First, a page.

Case in point: 19% of companies in our survey use geolocation as part of their analysis strategy, pulling information from smart devices and Web visitors to understand behavior. However, Web location tracking is notoriously inaccurate when it comes to enterprise and institutional traffic. That's because most companies and government agencies work in private clouds with a limited number of egress points. If you're using Web location data to track the success of your sales and marketing programs by region, you're likely basing decisions on bad information. That big block of traffic from Boston may actually come from an enterprise with offices in the Midwest.
Who's checking data quality? Just one in four respondents identified a dedicated business analyst group as one of the top two users of data within their company. It's simply amazing how many reports and graphs we see without sampling or accuracy notes. For example, almost every company does customer surveys, yet very few indicate confidence levels or bias results. Got 25,000 customers? Your customer service survey should have 1,843 respondents if you want a 99% confidence level with a plus or minus 3% margin of error. Furthermore, results should be biased by revenue level. Reality is, we just don't see that done with any type of data.
Lie 3: Everything will be OK if we can just get more tools
A quarter of respondents plan to use more big data tools over the next 12 months. Now, we like Hadoop, NoSQL, Splunk, and the plethora of other big data options out there, but we recommend looking at what data sets are sitting idle before cutting a check. Given the low levels of use of the 20 internal and external data sets we asked about, it's clear the problem is related more to staffing than systems.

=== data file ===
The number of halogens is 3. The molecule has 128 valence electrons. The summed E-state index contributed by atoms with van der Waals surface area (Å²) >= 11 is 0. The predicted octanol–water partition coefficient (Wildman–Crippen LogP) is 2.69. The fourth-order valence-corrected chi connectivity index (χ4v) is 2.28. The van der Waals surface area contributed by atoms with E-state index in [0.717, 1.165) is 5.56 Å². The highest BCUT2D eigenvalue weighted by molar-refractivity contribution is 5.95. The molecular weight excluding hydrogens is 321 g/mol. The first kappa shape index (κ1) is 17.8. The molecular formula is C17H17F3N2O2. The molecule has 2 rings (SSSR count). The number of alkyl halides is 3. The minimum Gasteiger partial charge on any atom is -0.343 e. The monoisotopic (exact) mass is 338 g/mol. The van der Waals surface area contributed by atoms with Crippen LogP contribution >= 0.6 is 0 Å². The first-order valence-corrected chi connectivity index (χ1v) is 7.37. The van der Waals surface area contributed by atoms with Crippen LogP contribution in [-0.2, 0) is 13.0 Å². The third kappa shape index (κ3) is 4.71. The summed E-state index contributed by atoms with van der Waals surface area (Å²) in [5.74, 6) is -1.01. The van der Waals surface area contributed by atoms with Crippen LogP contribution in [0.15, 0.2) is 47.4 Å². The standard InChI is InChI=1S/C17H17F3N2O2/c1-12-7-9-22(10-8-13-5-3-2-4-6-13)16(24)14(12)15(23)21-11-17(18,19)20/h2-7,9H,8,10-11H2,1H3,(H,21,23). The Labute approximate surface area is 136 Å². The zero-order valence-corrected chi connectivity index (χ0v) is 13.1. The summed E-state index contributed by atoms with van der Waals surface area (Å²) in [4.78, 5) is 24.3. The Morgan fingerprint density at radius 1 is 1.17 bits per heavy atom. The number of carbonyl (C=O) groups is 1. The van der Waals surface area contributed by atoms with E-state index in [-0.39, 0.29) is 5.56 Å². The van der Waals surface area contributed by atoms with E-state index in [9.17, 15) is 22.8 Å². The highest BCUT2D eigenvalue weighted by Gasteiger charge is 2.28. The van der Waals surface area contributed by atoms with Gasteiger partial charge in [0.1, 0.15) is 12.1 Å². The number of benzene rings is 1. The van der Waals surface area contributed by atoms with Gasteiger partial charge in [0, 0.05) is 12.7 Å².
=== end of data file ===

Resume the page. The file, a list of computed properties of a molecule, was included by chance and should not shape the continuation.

Unfortunately, fewer respondents plan to invest in big data staff versus spending money on technology. Only 33% plan to grow their training and development programs; 9% are cutting back. Net new hiring ranked at the bottom of our list, with 17% growing staffing levels compared with 14% cutting.
Nowhere is this "tools over people" focus more evident than in healthcare. The federal government's electronic records incentives have driven the industry to a new level of data collection and reporting. But now that healthcare providers have all this data, they're trying to figure out how to use it. "There is big money to be made in healthcare big data, so everyone and their brother was throwing up solutions," says Bill Gillis, CIO of Beth Israel Deaconess Physician Organization. But it's important to work with people who understand healthcare organizations and the complexity of their data, Gillis says. "The business need should drive the process," he says. "The tool alone will not change much. Finding a skilled hand that can effectively wield that tool will."
Lie 4: There's an expertise shortage
Speaking of staff, an oft-quoted McKinsey & Co. study estimates a shortfall of 140,000 to 190,000 people in "big data staffing" by 2018. Our own InformationWeek Staffing Survey shows that 18% of respondents focused on big data want to increase staff in this area by more than 30% in the next two years, but 53% say it will be difficult to find people with the right skills.
Roll the clock back a few years and substitute the words "virtualization engineer" or "Cobol programmer" or even "webmaster" for "big data specialist" and you'll similarly find people predicting doom. Don't get sucked in again. You already have much of this talent within your organization; you just need to set it free. Consider that 39% of respondent organizations have department-level analysts as the main users of their information. Break those people out of their department silos and move them toward a more holistic view of data.